ArtsAutosBooksBusinessEducationEntertainmentFamilyFashionFoodGamesGenderHealthHolidaysHomeHubPagesPersonal FinancePetsPoliticsReligionSportsTechnologyTravel
  • »
  • Personal Finance»
  • Mortgages & Loans

Can You be a Co-signer on a Mortgage Home Loan - Should You Cosign?

Updated on May 17, 2013

Co-signing on a Mortgage Loan

Being a cosigner on a Mortgage? Should you do it? What are the benefits and risks?

In today's economy, as home prices drop and foreclosures increase, many people are looking to less traditional ways to fund the purchase of a new home or to refinance the home they are already in. With the real estate market badly hit, some people are looking for alternative ways to stay in their homes or make that dream of home-ownership a reality. For some people though, especially people with damaged credit - owning, buying or refinancing can seem impossible.

Having a cosigner on a mortgage loan could be one way that refinancing or buying that first home can be made possible.

Risks and Benefits of Co-Signing for a Loan

As in any real estate purchase, sale or transaction, there are risks involved. Having a cosigner means that the cosigner is putting themselves at risk to help the home buyer purchase or refinance. Typical cosigners could be family members with good credit that want to help another family member. Maybe a parent wants to help a child get their first home and are willing to cosign a mortgage note to help with the purchase. Sometimes friends will act as cosigners although this is less typical.

Cosigning on a mortgage loan usually gives the cosigner less buying power for other future possible purchases. The video below gives a short but good understanding of the risks involved with cosigning for a loan. As with any real estate purchase, proper steps need to be taken - appraisals, home inspections, a preliminary report on the property along with possible advice from a lawyer (which is highly recommended if not mandatory for some mortgages)

Co-Signers and Guarantors - Definitions and Risks

Careful Consideration when Co-signing!

Before you cosign on any loan for anyone, careful consideration needs to go into the decision. If the person defaults on the mortgage payments will you be able to make the payments for the home? Are you willing to take that risk?

Assess the persons situation carefully. Will the person or persons be in a better place in the future where they can refinance the property themselves and take you off as cosigner - or will you be responsible for a long time? And how long are you willing to be responsible?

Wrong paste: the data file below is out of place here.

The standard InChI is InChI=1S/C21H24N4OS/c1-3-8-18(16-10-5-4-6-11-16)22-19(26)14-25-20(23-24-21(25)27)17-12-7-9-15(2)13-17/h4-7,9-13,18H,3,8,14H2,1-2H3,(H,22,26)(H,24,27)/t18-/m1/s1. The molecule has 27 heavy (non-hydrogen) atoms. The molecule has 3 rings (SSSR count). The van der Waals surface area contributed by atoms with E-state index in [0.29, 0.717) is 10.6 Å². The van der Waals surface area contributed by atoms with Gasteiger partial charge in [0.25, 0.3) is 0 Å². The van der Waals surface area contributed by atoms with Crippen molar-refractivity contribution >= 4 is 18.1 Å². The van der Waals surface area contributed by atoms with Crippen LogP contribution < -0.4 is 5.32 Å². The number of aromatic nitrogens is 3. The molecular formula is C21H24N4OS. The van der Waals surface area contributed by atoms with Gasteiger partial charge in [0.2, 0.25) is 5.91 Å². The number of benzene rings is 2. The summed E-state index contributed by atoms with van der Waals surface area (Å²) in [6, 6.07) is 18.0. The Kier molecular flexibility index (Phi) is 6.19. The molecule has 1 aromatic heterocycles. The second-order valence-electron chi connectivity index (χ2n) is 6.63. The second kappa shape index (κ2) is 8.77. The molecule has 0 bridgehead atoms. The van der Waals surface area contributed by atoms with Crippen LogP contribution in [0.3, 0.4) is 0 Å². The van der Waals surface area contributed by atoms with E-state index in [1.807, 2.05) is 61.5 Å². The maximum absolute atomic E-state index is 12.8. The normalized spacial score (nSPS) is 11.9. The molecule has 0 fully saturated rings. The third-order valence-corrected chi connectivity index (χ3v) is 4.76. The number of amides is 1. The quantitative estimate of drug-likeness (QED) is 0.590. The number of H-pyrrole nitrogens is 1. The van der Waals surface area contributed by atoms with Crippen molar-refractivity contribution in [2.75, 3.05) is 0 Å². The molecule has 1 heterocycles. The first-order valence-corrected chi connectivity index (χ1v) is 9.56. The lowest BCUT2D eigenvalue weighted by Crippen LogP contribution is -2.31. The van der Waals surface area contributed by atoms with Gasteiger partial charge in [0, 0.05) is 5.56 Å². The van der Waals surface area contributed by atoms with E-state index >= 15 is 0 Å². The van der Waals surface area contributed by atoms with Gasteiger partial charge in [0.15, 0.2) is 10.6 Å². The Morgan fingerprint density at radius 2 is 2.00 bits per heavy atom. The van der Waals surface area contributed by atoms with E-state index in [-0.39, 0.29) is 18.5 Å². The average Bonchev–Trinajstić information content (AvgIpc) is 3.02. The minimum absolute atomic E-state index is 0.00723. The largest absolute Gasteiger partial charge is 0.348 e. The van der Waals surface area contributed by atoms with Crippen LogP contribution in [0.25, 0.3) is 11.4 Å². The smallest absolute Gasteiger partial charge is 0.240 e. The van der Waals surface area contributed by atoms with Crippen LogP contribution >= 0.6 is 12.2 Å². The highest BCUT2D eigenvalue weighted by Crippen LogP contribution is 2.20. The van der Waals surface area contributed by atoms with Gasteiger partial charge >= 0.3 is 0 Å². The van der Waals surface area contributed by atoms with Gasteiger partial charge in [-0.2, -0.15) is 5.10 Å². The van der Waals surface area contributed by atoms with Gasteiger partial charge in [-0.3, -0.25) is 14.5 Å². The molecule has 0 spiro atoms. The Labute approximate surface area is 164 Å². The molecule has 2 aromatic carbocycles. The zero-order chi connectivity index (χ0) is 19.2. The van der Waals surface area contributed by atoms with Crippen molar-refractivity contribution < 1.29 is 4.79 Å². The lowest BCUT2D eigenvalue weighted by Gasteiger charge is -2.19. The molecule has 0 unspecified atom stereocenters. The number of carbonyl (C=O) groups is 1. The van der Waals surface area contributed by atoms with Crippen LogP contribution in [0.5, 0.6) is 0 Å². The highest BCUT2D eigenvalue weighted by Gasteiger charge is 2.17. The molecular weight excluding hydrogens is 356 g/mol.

Cosigning a mortgage loan may be one way to help someone but can have effects on your relationship with the person you are helping. What if they default?

Before consigning on any loans it is advisable that you consult with a lawyer to help you go over the risks and benefits. Perhaps cosigning for a loan will help a child you love get a new or fresh start. Just make sure when cosigning however that you have a good grasp of the good, the bad and the ugly of being a cosigner.

(Dorsi Diaz is a freelance writer and publisher here in the Internet and writes on a variety of topics including finance, health, controversial topics and frugal living)

Loan Cosigner from LawyersDotCom

Poll on being a Co-Signer

Would you cosign on a loan for someone?

See results


Submit a Comment

  • Dorsi profile image

    Dorsi Diaz 6 years ago from The San Francisco Bay Area

    @gladys) Try this forum for that question: It's free to sign up and they have alot of law forums set up there to ask things like this. Good luck.

  • profile image

    gladys 6 years ago

    I also cosigned for my sister and her husband passed. I now want to take my name off of the mortage. What should I do? and how does this affect my sister?.

  • Dorsi profile image

    Dorsi Diaz 6 years ago from The San Francisco Bay Area

    @Beth) Good question. I would try asking that question at a law forum like the expert law website. They have a section there about real estate. It's free to register.

  • profile image

    Beth 6 years ago

    I cosigned a mortage with my sister-in-law years after my brother passed away. My sister-in-law has been paying on this mortage for over 5 years now. How do I, or can I now remove my name from this mortage?

  • Dorsi profile image

    Dorsi Diaz 7 years ago from The San Francisco Bay Area

    @hello,hello) Interesting. I thought co-signing could be done anywhere. Thanks for the info!

  • Hello, hello, profile image

    Hello, hello, 7 years ago from London, UK

    Very interesting to read but I gues it is only useful in America.

  • Dorsi profile image

    Dorsi Diaz 7 years ago from The San Francisco Bay Area

    ocbill) Yes I agree with that too

    @ahostagesituation) So nice to see you my friend. Yes Ashley is writing here under resilientmindz. I know she has published 1 hub so far and I'm looking forward to reading more of her stuff. Good to see you!

  • ahostagesituation profile image

    SJ 7 years ago

    Hi Dorsi! Great videos! I like this one. Every time I went to cosign in the past, and ran it by my dad he'd pretty much threw down the KABOSH! on it. Hope you're well, and your daughter starts writing soon. Did she start writing here yet?

  • ocbill profile image

    ocbill 7 years ago from hopefully somewhere peaceful and nice

    I agree. I have to see the history of the primary borrower first to say yes to co-signing.

  • Dorsi profile image

    Dorsi Diaz 7 years ago from The San Francisco Bay Area

    @Simone) Thanks! I might co-sign for my kids one day but alot of responsibility would need to be shown first!

  • Simone Smith profile image

    Simone Haruko Smith 7 years ago from San Francisco

    Thank you for writing this helpful, concise guide, Dorsi! I appreciate the specific subject, helpful videos, and thought you've put into it. Hahaa- I don't think I'd ever like to co-sign on a loan O_O